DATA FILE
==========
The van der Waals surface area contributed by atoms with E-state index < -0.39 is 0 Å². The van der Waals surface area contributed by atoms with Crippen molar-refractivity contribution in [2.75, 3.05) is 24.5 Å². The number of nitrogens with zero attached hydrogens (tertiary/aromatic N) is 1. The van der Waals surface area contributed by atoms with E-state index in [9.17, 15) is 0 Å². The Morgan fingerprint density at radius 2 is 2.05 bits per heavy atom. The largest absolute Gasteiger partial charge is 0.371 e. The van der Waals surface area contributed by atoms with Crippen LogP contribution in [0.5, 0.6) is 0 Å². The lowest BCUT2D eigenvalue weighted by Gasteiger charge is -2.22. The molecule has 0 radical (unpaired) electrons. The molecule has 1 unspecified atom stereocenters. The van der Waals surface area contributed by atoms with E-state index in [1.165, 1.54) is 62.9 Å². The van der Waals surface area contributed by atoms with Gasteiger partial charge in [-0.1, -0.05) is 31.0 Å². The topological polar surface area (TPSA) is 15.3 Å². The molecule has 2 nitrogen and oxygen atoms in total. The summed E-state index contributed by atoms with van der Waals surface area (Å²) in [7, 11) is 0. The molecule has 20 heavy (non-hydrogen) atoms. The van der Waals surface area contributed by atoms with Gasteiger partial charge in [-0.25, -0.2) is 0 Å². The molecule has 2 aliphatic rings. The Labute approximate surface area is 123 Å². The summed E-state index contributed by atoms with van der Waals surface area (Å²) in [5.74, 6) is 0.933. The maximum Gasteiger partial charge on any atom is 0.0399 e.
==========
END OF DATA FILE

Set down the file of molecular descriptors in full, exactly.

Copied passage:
The van der Waals surface area contributed by atoms with E-state index < -0.39 is 0 Å². The van der Waals surface area contributed by atoms with Crippen molar-refractivity contribution in [2.75, 3.05) is 24.5 Å². The number of nitrogens with zero attached hydrogens (tertiary/aromatic N) is 1. The van der Waals surface area contributed by atoms with E-state index in [9.17, 15) is 0 Å². The Morgan fingerprint density at radius 2 is 2.05 bits per heavy atom. The largest absolute Gasteiger partial charge is 0.371 e. The van der Waals surface area contributed by atoms with Crippen LogP contribution in [0.5, 0.6) is 0 Å². The lowest BCUT2D eigenvalue weighted by Gasteiger charge is -2.22. The molecule has 0 radical (unpaired) electrons. The molecule has 1 unspecified atom stereocenters. The van der Waals surface area contributed by atoms with E-state index in [1.165, 1.54) is 62.9 Å². The van der Waals surface area contributed by atoms with Gasteiger partial charge in [-0.1, -0.05) is 31.0 Å². The topological polar surface area (TPSA) is 15.3 Å². The molecule has 2 nitrogen and oxygen atoms in total. The summed E-state index contributed by atoms with van der Waals surface area (Å²) in [7, 11) is 0. The molecule has 20 heavy (non-hydrogen) atoms. The van der Waals surface area contributed by atoms with Gasteiger partial charge in [-0.25, -0.2) is 0 Å². The molecule has 2 aliphatic rings. The Labute approximate surface area is 123 Å². The summed E-state index contributed by atoms with van der Waals surface area (Å²) in [5.74, 6) is 0.933. The maximum Gasteiger partial charge on any atom is 0.0399 e.